Monthly Archives: January 2018

Nebraska clean energy plan focuses on wind, solar, efficiency

By Don Walton, Lincoln Journal Star

A clean energy coalition urged Nebraska on Wednesday to focus more on development of wind and solar power sources along with energy efficiency to help build a more environmentally friendly and healthier future. The coalition’s Husker Power Plan would “ramp up Nebraska’s investment in energy-efficiency measures like weatherizing homes and businesses, replacing outdated lighting systems and motors and reducing wasteful use of energy,” said Duane Hovorka, former executive director of the Nebraska Wildlife Federation. Continue reading here.

RELATED READING
‘Husker Power Plan’ aims to cut greenhouse emissions while keeping electric costs low, creating jobs, by Paul Hammel, Omaha World-Herald
The Husker Power Plan calls for doubling the state’s use of wind power over the next five years and adding 129 megawatts of community solar energy projects. The plan, done by the consultant Sommer Energy, also recommends aggressive work to reduce electric consumption by 2 percent a year.

DOWNLOAD
Husker Power Plan for Electric Utilities (PDF)
Consultants Report: – The Husker Power Plan: A New Energy Plan for Nebraska (PDF)

Power, to the people

By Daniella Cheslow, PV Magazine International

Puerto Rico: The devastation wrought by Hurricane Maria on the island of Puerto Rico was vast and indiscriminate. Reporter Daniella Cheslow visited some of the area’s most badly affected and found a shredded grid, a rising demand for energy independence, solar and storage, and a heartening reminder of humankind’s capacity for kindness, endurance and determination.
Click here to read the entire story.

Photo: Christine Nieves looks at newly donated solar panels atop a community kitchen in Humacao, Puerto Rico on December 16, 2017. Nieves founded the kitchen to feed neighbors after Hurricane Maria, and she hopes to find models for financing solar power for the poor on the island.

Puerto Rico’s apagón, or “super blackout,” is the longest and largest major power outage in modern U.S. history. Without electricity, there is no reliable source of clean water. School is out, indefinitely. Health care is fraught. Small businesses are faltering. The tasks of daily life are both exhausting and dangerous. – The Washington Post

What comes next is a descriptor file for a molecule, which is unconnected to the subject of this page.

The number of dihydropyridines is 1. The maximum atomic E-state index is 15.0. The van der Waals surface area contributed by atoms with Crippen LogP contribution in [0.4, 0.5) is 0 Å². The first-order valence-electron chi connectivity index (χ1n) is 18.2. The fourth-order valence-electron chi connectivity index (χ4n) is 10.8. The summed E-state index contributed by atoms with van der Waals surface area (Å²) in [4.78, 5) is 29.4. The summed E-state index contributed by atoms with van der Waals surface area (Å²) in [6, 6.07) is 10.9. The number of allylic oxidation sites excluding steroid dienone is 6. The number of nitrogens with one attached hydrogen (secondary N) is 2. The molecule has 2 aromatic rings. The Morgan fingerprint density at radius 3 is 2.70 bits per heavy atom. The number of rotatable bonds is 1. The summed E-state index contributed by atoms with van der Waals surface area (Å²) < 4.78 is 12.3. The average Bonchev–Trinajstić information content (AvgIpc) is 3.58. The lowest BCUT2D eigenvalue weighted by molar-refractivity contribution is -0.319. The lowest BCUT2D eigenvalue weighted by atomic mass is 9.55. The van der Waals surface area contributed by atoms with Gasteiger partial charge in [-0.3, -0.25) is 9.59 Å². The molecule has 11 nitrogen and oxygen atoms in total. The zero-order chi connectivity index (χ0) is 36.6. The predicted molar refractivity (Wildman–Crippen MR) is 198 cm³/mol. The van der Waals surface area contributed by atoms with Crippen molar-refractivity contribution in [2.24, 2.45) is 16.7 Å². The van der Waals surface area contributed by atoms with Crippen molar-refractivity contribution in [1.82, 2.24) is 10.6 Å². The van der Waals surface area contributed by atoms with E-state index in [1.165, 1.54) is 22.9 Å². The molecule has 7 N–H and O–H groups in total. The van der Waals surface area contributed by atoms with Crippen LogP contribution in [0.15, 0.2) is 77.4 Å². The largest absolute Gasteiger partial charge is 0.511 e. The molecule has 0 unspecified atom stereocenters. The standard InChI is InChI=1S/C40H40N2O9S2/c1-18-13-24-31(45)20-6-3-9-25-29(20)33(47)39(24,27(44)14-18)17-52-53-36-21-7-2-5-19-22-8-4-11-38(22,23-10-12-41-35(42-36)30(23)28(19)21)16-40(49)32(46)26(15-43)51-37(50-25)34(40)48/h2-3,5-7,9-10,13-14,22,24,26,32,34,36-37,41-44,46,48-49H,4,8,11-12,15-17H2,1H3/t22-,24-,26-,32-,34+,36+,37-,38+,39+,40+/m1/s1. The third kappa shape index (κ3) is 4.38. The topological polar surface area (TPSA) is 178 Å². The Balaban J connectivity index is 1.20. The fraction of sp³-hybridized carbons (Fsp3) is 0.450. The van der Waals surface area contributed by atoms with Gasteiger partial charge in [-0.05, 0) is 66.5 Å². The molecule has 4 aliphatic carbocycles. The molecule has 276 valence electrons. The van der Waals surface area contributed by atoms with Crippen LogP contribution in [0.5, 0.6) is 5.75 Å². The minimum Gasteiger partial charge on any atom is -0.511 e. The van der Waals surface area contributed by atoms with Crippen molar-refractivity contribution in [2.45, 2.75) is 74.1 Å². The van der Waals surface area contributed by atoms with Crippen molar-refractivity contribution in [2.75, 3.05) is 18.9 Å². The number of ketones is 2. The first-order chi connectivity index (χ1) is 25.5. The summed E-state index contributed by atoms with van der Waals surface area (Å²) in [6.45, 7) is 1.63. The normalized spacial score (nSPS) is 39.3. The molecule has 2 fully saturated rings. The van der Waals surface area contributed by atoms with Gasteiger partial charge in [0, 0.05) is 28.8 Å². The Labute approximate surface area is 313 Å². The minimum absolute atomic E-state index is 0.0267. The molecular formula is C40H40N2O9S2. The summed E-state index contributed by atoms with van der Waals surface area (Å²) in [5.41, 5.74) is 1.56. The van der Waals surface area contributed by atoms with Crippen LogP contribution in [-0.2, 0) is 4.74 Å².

Xcel Energy receives shockingly low bids for Colorado electricity from renewable sources

Solar and wind generation with storage now competitive with coal power.
Written by Aldo Svaldi, The Denver Post

What stands out about the response Xcel received is that wind sources with storage are now cheaper than coal generation, and solar plus storage is now cheaper than about 75 percent of coal generation in the state, according to CarbonTracker. “As far as we know, these are the lowest renewables plus storage bids in the U.S. to date. Click here to read more.

Photo by Helen H. Richardson, Denver Post file

RELATED READING
In Colorado, a glimpse of renewable energy’s insanely cheap future: Even with storage, new renewables beat existing coal, Vox

MORE U.S. NEWS

GLOBAL NEWS

Solar industry, NAACP partner for more than 30 installations

Posted by Frank Andorka, PV Magazine

GRID Alternatives, Solar Energy  Industries Association, Sunrun, United Methodist Women, Vote Solar joined the NAACP to kick off a solar equity campaign focused on low-income communities and creating jobs . . . Called the “Keeping it Green While Living the Dream”, the coalition has made a year-long commitment to train 100 people, install solar on 20 households and 10 community centers and strengthen laws in at least five states that strengthen equity in solar-access policies. Read more here.

Photo: Grid Alternatives

NAACP’s JUST ENERGY TOOLKIT
Just Energy Policies and Practices Action Toolkit
The toolkit contains modules to help guide individuals and communities move towards an energy economy that is sustainable, equitable, and just for all its members. It includes a section on how to pass net metering, distributed generation and community shared renewable energy policies, a fact sheet on advancing equity, inclusion, and leadership in the solar industry, and a fact sheet on solar consumer protection. The toolkit is designed to operate in conjunction with the NAACP’s Just Energy Policies: Model Energy Policies Guide, which contains specific information for people wanting to change policy.

Ford shifts gears, invests $11 billion in future of electric car production

By Keith Naughton, Ryan Beene and Gabrielle Coppola / Bloomberg News
Published by The Omaha World-Herald

Ford Motor Co. will more than double its spending on electric vehicles, amplifying its investment in a segment that the auto industry sees growing from what’s now just a fraction of the market.
The carmaker will shell out $11 billion to bring 40 electric vehicles to market by 2022, Jim Farley, president of global markets, said during a presentation at the Detroit auto show. That’s up from the $4.5 billion that Ford said in late 2015 it would invest through the end of the decade.
Click here to continue reading.

ALSO OF POTENTIAL INTEREST
NPPD’s pilot EV charging station incentive program